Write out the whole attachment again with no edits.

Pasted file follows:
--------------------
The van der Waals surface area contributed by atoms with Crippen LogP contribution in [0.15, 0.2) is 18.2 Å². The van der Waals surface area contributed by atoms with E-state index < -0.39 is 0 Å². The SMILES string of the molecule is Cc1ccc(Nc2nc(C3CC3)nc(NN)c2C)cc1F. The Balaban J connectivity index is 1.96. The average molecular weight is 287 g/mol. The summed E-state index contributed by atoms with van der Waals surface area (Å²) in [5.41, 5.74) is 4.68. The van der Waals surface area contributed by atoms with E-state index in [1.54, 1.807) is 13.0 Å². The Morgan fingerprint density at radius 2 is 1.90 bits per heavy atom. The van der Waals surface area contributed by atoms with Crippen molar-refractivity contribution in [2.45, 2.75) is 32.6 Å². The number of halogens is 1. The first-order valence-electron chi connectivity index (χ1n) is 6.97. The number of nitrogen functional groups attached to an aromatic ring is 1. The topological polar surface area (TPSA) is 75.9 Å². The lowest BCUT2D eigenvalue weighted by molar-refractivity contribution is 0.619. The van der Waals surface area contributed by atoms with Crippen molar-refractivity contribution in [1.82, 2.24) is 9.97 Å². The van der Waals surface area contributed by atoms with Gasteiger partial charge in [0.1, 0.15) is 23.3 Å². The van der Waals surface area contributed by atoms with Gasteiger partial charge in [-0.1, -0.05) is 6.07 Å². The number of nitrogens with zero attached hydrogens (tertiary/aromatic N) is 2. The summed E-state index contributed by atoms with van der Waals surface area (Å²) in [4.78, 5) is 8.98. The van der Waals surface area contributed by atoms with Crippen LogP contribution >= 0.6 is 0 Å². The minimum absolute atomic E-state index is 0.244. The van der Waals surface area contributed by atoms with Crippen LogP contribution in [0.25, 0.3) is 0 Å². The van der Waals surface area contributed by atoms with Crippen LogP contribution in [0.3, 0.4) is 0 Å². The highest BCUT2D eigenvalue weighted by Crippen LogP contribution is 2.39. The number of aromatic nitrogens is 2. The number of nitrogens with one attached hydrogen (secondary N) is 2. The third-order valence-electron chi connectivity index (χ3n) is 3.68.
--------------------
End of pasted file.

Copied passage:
The van der Waals surface area contributed by atoms with Crippen LogP contribution in [0.15, 0.2) is 18.2 Å². The van der Waals surface area contributed by atoms with E-state index < -0.39 is 0 Å². The SMILES string of the molecule is Cc1ccc(Nc2nc(C3CC3)nc(NN)c2C)cc1F. The Balaban J connectivity index is 1.96. The average molecular weight is 287 g/mol. The summed E-state index contributed by atoms with van der Waals surface area (Å²) in [5.41, 5.74) is 4.68. The van der Waals surface area contributed by atoms with E-state index in [1.54, 1.807) is 13.0 Å². The Morgan fingerprint density at radius 2 is 1.90 bits per heavy atom. The van der Waals surface area contributed by atoms with Crippen molar-refractivity contribution in [2.45, 2.75) is 32.6 Å². The number of halogens is 1. The first-order valence-electron chi connectivity index (χ1n) is 6.97. The number of nitrogen functional groups attached to an aromatic ring is 1. The topological polar surface area (TPSA) is 75.9 Å². The lowest BCUT2D eigenvalue weighted by molar-refractivity contribution is 0.619. The van der Waals surface area contributed by atoms with Crippen molar-refractivity contribution in [1.82, 2.24) is 9.97 Å². The van der Waals surface area contributed by atoms with Gasteiger partial charge in [0.1, 0.15) is 23.3 Å². The van der Waals surface area contributed by atoms with Gasteiger partial charge in [-0.1, -0.05) is 6.07 Å². The number of nitrogens with zero attached hydrogens (tertiary/aromatic N) is 2. The summed E-state index contributed by atoms with van der Waals surface area (Å²) in [4.78, 5) is 8.98. The van der Waals surface area contributed by atoms with Crippen LogP contribution >= 0.6 is 0 Å². The minimum absolute atomic E-state index is 0.244. The van der Waals surface area contributed by atoms with Crippen LogP contribution in [0.25, 0.3) is 0 Å². The van der Waals surface area contributed by atoms with Crippen LogP contribution in [0.3, 0.4) is 0 Å². The highest BCUT2D eigenvalue weighted by Crippen LogP contribution is 2.39. The number of aromatic nitrogens is 2. The number of nitrogens with one attached hydrogen (secondary N) is 2. The third-order valence-electron chi connectivity index (χ3n) is 3.68.